buzz: Your New Day music video is a fun video. Can you talk about the meaning or inspiration behind it?
RV: I have a reputation with my friends and co-workers that I’m a little apocalyptic. I don’t think I’m apocalyptic. I’m just always looking at technology with the pros and cons. It’s this idea of taking what we’re doing now and moving a little further down the line where everyone’s using virtual reality. Those video games that you play that are so stupid and silly. Even the Wii – where people try to exercise by playing tennis but not really – is kind of funny to me. But it’s also a little scary. It’s just stuff I think about. I think about technology and how it’s changing us. The video is just looking into that world. I just got an Oculus rift developer kit, and it’s the scariest thing in the world when you’re playing around with that stuff. I was talking with someone who was working with an Oculus rift, and they were talking about how you get that weird blurry thing you get with video games when you play a game so long and have that weird moment where you don’t know which thing you’re in. “Oh wait, I’m in real life again.” With virtual reality, even though the graphics are so basic still, you get so much weirdness if you work in there too long. There’s that weird blur between the real world and the virtual world that is always in science fiction movies. Now that it is becoming more accessible, I can really see where it’s going to start getting really confusing like: “did I talk to you in this virtual chat room or in person? Did I meet this person face to face?” All those kinds of things are going to be coming really soon. I don’t know. It’s just fun to think about.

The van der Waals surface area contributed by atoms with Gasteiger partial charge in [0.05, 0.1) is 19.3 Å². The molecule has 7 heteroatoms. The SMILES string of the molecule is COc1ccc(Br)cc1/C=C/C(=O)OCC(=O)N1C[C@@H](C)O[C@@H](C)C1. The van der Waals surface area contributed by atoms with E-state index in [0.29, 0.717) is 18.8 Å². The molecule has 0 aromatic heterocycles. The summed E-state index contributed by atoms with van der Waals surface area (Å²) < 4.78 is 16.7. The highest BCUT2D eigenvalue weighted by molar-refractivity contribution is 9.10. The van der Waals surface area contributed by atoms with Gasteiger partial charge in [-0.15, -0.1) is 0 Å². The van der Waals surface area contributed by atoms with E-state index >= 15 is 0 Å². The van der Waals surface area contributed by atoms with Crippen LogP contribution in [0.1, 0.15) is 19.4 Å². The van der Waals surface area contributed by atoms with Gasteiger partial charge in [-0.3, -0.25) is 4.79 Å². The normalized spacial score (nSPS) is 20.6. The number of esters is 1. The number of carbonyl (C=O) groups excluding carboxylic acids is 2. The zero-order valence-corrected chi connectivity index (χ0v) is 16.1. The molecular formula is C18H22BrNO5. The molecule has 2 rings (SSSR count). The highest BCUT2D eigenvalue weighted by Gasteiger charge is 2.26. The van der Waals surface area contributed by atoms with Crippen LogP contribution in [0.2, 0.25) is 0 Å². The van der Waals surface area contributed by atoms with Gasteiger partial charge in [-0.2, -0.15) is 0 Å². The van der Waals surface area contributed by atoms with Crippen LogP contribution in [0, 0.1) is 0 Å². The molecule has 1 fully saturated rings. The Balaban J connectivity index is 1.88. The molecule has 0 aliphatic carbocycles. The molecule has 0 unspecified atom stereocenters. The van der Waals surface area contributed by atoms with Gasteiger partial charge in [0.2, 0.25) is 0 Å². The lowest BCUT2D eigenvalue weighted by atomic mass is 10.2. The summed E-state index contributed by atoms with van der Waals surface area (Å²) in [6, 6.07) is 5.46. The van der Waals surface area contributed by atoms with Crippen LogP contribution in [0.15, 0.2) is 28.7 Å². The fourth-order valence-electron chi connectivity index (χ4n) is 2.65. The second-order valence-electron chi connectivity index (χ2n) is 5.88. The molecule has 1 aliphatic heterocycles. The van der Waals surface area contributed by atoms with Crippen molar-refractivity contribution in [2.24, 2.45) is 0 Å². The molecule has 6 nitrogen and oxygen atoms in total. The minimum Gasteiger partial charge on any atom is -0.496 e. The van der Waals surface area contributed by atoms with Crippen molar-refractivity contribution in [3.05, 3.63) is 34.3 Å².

buzz: I’ve always been skeptical of the Oculus Rift. It seems like too much emersion for a casual gamer.
RV: And that’s the thing though. You get someone who is like five years old now, they’re going to have like full on 3D goggles. You might be the only one who goes “you know, there’s something wrong with that.” When I play video games, I want it to be on a screen and be able to see my friends sitting on the couch next to me. You’ll be complaining about someone who is younger than you who is sitting with goggles, hanging out playing with their friends all over the planet, and that scares me too how quick this stuff is going. There’s these these generations of kids who are doing the gesture based stuff and the virtual reality based stuff. We’re going to be the old men shaking our canes, even though we’re not that old, saying “I want to play a game on a T.V set” and these kids are going to be saying “what’s a T.V set?”